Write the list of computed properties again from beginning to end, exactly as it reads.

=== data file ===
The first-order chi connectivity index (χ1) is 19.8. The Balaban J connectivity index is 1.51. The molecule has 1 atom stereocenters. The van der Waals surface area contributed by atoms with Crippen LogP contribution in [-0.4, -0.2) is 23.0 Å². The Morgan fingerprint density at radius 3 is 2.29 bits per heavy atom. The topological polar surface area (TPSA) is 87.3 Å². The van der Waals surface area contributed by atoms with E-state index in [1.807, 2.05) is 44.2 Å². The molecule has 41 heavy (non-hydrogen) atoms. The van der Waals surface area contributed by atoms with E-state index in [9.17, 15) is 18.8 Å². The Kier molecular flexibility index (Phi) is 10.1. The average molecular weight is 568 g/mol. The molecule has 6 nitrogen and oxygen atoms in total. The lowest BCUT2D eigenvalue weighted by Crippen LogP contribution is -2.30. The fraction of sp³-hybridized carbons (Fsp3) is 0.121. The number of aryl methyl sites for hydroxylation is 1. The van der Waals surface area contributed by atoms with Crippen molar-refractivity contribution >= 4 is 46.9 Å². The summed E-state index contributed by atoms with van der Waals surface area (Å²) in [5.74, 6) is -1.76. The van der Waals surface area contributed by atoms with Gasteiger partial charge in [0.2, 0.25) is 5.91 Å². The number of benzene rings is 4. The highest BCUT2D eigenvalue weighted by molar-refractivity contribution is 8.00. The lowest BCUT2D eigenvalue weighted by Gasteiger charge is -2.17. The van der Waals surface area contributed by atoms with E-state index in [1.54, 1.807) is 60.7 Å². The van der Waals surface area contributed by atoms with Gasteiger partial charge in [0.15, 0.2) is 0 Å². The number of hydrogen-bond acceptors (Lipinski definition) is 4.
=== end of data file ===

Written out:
The first-order chi connectivity index (χ1) is 19.8. The Balaban J connectivity index is 1.51. The molecule has 1 atom stereocenters. The van der Waals surface area contributed by atoms with Crippen LogP contribution in [-0.4, -0.2) is 23.0 Å². The Morgan fingerprint density at radius 3 is 2.29 bits per heavy atom. The topological polar surface area (TPSA) is 87.3 Å². The van der Waals surface area contributed by atoms with E-state index in [1.807, 2.05) is 44.2 Å². The molecule has 41 heavy (non-hydrogen) atoms. The van der Waals surface area contributed by atoms with E-state index in [9.17, 15) is 18.8 Å². The Kier molecular flexibility index (Phi) is 10.1. The average molecular weight is 568 g/mol. The molecule has 6 nitrogen and oxygen atoms in total. The lowest BCUT2D eigenvalue weighted by Crippen LogP contribution is -2.30. The fraction of sp³-hybridized carbons (Fsp3) is 0.121. The number of aryl methyl sites for hydroxylation is 1. The van der Waals surface area contributed by atoms with Crippen molar-refractivity contribution >= 4 is 46.9 Å². The summed E-state index contributed by atoms with van der Waals surface area (Å²) in [5.74, 6) is -1.76. The van der Waals surface area contributed by atoms with Gasteiger partial charge in [0.2, 0.25) is 5.91 Å². The number of benzene rings is 4. The highest BCUT2D eigenvalue weighted by molar-refractivity contribution is 8.00. The lowest BCUT2D eigenvalue weighted by Gasteiger charge is -2.17. The van der Waals surface area contributed by atoms with E-state index in [1.54, 1.807) is 60.7 Å². The van der Waals surface area contributed by atoms with Gasteiger partial charge in [0.15, 0.2) is 0 Å². The number of hydrogen-bond acceptors (Lipinski definition) is 4.